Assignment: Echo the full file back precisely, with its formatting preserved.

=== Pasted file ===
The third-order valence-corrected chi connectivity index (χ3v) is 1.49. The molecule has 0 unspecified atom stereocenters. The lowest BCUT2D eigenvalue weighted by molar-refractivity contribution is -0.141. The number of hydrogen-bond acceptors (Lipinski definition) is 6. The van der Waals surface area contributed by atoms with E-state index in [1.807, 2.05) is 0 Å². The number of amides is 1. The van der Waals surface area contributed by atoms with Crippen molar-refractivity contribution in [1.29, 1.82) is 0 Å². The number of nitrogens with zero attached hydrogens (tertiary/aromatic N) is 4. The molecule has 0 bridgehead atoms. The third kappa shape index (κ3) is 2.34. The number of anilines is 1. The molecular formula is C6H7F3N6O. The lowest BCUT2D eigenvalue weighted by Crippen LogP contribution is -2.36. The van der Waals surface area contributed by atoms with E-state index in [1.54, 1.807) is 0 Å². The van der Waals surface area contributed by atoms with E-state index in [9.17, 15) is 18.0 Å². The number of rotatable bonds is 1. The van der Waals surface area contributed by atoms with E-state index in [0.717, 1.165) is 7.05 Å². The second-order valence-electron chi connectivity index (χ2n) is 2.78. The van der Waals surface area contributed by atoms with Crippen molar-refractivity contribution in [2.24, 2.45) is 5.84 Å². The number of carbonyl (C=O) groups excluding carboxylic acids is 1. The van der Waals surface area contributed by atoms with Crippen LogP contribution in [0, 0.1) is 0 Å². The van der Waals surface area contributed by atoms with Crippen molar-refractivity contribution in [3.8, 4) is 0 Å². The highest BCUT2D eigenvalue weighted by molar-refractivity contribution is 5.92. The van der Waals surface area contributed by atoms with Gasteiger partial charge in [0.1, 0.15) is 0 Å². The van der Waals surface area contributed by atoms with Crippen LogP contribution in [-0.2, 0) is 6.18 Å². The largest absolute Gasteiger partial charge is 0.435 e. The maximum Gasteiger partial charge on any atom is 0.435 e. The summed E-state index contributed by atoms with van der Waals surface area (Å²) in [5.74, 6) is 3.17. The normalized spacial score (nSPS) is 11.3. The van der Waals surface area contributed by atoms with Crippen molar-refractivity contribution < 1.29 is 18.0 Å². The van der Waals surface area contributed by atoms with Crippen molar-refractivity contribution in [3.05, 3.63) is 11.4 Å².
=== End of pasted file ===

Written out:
The third-order valence-corrected chi connectivity index (χ3v) is 1.49. The molecule has 0 unspecified atom stereocenters. The lowest BCUT2D eigenvalue weighted by molar-refractivity contribution is -0.141. The number of hydrogen-bond acceptors (Lipinski definition) is 6. The van der Waals surface area contributed by atoms with E-state index in [1.807, 2.05) is 0 Å². The number of amides is 1. The van der Waals surface area contributed by atoms with Crippen molar-refractivity contribution in [1.29, 1.82) is 0 Å². The number of nitrogens with zero attached hydrogens (tertiary/aromatic N) is 4. The molecule has 0 bridgehead atoms. The third kappa shape index (κ3) is 2.34. The number of anilines is 1. The molecular formula is C6H7F3N6O. The lowest BCUT2D eigenvalue weighted by Crippen LogP contribution is -2.36. The van der Waals surface area contributed by atoms with E-state index in [1.54, 1.807) is 0 Å². The van der Waals surface area contributed by atoms with E-state index in [9.17, 15) is 18.0 Å². The number of rotatable bonds is 1. The van der Waals surface area contributed by atoms with E-state index in [0.717, 1.165) is 7.05 Å². The second-order valence-electron chi connectivity index (χ2n) is 2.78. The van der Waals surface area contributed by atoms with Crippen molar-refractivity contribution in [2.24, 2.45) is 5.84 Å². The number of carbonyl (C=O) groups excluding carboxylic acids is 1. The van der Waals surface area contributed by atoms with Crippen LogP contribution in [0, 0.1) is 0 Å². The van der Waals surface area contributed by atoms with Crippen molar-refractivity contribution in [3.8, 4) is 0 Å². The highest BCUT2D eigenvalue weighted by molar-refractivity contribution is 5.92. The van der Waals surface area contributed by atoms with Gasteiger partial charge in [0.1, 0.15) is 0 Å². The van der Waals surface area contributed by atoms with Crippen LogP contribution in [-0.2, 0) is 6.18 Å². The largest absolute Gasteiger partial charge is 0.435 e. The maximum Gasteiger partial charge on any atom is 0.435 e. The summed E-state index contributed by atoms with van der Waals surface area (Å²) in [5.74, 6) is 3.17. The normalized spacial score (nSPS) is 11.3. The van der Waals surface area contributed by atoms with Crippen molar-refractivity contribution < 1.29 is 18.0 Å². The van der Waals surface area contributed by atoms with Crippen molar-refractivity contribution in [3.05, 3.63) is 11.4 Å².